So these conflicts are very active. And what we have here is an unacknowledged revolution and a powerful counterrevolution against those revolutionary changes. And one of the things that happened is that the capitalist class wanted to export, robotize, mechanize, and computerize what were male jobs and yet not acknowledge the transformation of the household and what it would mean to women's subordinate position as workers within a household that a man owned. That's nowhere more clearly indicated than in the red states, which, I said before, have many more divorces than the blue states, even though their ideology of dominant fundamentalism opposes divorce. But women elect there, as in the other states, the blue states, it is women, 80 percent, that initiate 80 percent of the divorces in the United States.

So what we have here is a revolution and a counterrevolution. The revolution is in the household and personal life. And I didn't mention this before – that also goes to dating. It used to be you met somebody, you liked each other, you went on dates, you got married. No more. Now, you meet each other, you go on, you hang out together, you may go on dates, you might even live with somebody. But the majority will not get married if they're between 18 and 35.

And the biggest development of married couples is married couples with no children, because that means added labor for women. In our backward country, where we don't have universal quality childcare, like they have in France and all over Scandinavia, or generous maternity and paternity leaves, where they have throughout all the other developed countries, people just elect not to have children. People have the lowest fertility rate (excuse me) in the United States that has been seen since the Depression, where people couldn't afford to have children.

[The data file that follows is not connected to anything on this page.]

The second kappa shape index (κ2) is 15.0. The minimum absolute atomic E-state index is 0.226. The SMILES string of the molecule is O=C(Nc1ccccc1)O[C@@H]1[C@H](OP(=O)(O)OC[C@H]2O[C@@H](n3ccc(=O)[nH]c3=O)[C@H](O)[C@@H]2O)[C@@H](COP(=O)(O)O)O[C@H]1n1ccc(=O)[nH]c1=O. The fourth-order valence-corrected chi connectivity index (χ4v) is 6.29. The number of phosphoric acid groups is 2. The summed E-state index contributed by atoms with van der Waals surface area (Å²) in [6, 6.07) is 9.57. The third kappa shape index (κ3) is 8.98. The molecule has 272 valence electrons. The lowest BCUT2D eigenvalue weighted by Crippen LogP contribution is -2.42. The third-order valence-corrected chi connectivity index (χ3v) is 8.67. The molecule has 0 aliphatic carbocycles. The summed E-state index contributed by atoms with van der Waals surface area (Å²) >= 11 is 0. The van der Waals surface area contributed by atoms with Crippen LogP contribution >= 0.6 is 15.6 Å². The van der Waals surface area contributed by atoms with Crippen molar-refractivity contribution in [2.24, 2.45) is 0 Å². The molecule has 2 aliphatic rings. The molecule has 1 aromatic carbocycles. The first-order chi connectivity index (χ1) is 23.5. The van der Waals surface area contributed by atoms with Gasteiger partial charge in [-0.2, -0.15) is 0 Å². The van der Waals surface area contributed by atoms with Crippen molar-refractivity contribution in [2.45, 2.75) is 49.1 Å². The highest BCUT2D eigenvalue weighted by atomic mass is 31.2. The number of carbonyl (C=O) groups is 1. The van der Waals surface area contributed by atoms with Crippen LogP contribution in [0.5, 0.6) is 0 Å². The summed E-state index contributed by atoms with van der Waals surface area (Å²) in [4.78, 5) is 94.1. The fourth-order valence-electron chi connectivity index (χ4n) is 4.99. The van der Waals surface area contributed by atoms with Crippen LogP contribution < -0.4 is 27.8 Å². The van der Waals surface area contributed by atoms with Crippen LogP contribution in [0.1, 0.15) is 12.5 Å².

And so what you have is, if you look at the struggles, the struggles between the Republicans and Trump, and the progressive Democrats, like Bernie Sanders and Elizabeth Warren, you see a struggle between what are the conditions of existence of a new family where there is wage equality, where there's childcare, and after-school care, and subsidized health care, versus how do you try to keep alive the economic conditions of a feudal type of family where women are home with children, even though they don't have the economic wherewithal to be supported. And that's why, at present, according to the government's own statistics, 85 percent of children in day care are in inadequate day care, which means that in their crucial years of brain formation – zero to two most crucial, and then two to four – they're often packed in inadequate quarters, without exercise possibilities, and sitting in front of televisions in wet diapers. Disaster.

This is, this is the country we live in right now. This is Trump and his followers, who think they could go back to the male-dominated universe determined by well-paid male jobs, and the people who realize that's gone, that train has left the station. Women are about half the workforce; we have to adjust to that. We have to change the legislation. We have to protect women. In Scandinavia, in Sweden actually, and Norway, and Denmark, and Finland, and Iceland, single women get subsidized housing. That's why they get 98 percent of men's salaries. They have child allowances, subsidized housing, everyone has after-school and summer care, free health care, free elder care – a different universe. And so the struggle is for what are the conditions of existence for the new family form that has been created in the revolution, the only revolution that has happened in the United States. And that is the hardly noticed revolution in personal lives. It's noticed that things have changed, but it's not noticed as a class transformation, and a revolutionary change with powerful ideological and political ramifications.

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Transcript by Marilou Baughman